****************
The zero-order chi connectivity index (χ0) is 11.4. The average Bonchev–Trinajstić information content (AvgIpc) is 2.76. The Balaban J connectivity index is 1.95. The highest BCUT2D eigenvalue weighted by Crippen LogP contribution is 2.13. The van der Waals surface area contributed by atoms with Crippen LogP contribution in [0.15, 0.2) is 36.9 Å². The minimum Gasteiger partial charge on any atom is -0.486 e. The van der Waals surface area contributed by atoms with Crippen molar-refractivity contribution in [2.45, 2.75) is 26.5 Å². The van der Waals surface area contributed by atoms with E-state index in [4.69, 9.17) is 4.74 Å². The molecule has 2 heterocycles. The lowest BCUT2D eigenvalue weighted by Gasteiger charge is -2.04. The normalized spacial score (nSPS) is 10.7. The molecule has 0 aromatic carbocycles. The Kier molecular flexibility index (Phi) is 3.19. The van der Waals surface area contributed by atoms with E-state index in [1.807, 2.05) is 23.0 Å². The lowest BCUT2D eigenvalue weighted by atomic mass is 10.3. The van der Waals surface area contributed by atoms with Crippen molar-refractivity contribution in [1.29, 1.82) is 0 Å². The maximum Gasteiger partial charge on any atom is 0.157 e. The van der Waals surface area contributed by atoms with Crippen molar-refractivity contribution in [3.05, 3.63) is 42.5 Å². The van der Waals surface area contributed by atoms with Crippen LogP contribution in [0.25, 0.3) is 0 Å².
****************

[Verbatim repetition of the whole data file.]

The zero-order chi connectivity index (χ0) is 11.4. The average Bonchev–Trinajstić information content (AvgIpc) is 2.76. The Balaban J connectivity index is 1.95. The highest BCUT2D eigenvalue weighted by Crippen LogP contribution is 2.13. The van der Waals surface area contributed by atoms with Crippen LogP contribution in [0.15, 0.2) is 36.9 Å². The minimum Gasteiger partial charge on any atom is -0.486 e. The van der Waals surface area contributed by atoms with Crippen molar-refractivity contribution in [2.45, 2.75) is 26.5 Å². The van der Waals surface area contributed by atoms with E-state index in [4.69, 9.17) is 4.74 Å². The molecule has 2 heterocycles. The lowest BCUT2D eigenvalue weighted by Gasteiger charge is -2.04. The normalized spacial score (nSPS) is 10.7. The molecule has 0 aromatic carbocycles. The Kier molecular flexibility index (Phi) is 3.19. The van der Waals surface area contributed by atoms with E-state index in [1.807, 2.05) is 23.0 Å². The lowest BCUT2D eigenvalue weighted by atomic mass is 10.3. The van der Waals surface area contributed by atoms with Crippen molar-refractivity contribution in [1.29, 1.82) is 0 Å². The maximum Gasteiger partial charge on any atom is 0.157 e. The van der Waals surface area contributed by atoms with Crippen molar-refractivity contribution in [3.05, 3.63) is 42.5 Å². The van der Waals surface area contributed by atoms with Crippen LogP contribution in [0.25, 0.3) is 0 Å².